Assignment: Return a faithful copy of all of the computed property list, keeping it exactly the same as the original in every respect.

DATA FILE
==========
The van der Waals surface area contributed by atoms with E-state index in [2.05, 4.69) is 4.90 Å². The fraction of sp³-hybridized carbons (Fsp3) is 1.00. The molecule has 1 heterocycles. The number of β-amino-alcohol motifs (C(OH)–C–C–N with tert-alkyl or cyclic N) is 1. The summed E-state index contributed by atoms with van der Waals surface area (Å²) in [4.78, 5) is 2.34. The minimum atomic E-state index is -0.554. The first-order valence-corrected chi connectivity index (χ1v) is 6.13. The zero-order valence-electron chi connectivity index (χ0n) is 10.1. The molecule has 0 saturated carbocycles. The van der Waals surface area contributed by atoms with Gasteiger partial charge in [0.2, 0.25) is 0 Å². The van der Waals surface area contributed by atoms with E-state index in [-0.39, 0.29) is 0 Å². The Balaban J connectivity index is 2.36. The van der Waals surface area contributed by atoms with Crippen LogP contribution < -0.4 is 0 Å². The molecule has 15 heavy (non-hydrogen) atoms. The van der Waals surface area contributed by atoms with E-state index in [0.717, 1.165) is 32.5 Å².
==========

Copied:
The van der Waals surface area contributed by atoms with E-state index in [2.05, 4.69) is 4.90 Å². The fraction of sp³-hybridized carbons (Fsp3) is 1.00. The molecule has 1 heterocycles. The number of β-amino-alcohol motifs (C(OH)–C–C–N with tert-alkyl or cyclic N) is 1. The summed E-state index contributed by atoms with van der Waals surface area (Å²) in [4.78, 5) is 2.34. The minimum atomic E-state index is -0.554. The first-order valence-corrected chi connectivity index (χ1v) is 6.13. The zero-order valence-electron chi connectivity index (χ0n) is 10.1. The molecule has 0 saturated carbocycles. The van der Waals surface area contributed by atoms with Gasteiger partial charge in [0.2, 0.25) is 0 Å². The van der Waals surface area contributed by atoms with E-state index in [-0.39, 0.29) is 0 Å². The Balaban J connectivity index is 2.36. The van der Waals surface area contributed by atoms with Crippen LogP contribution < -0.4 is 0 Å². The molecule has 15 heavy (non-hydrogen) atoms. The van der Waals surface area contributed by atoms with E-state index in [0.717, 1.165) is 32.5 Å².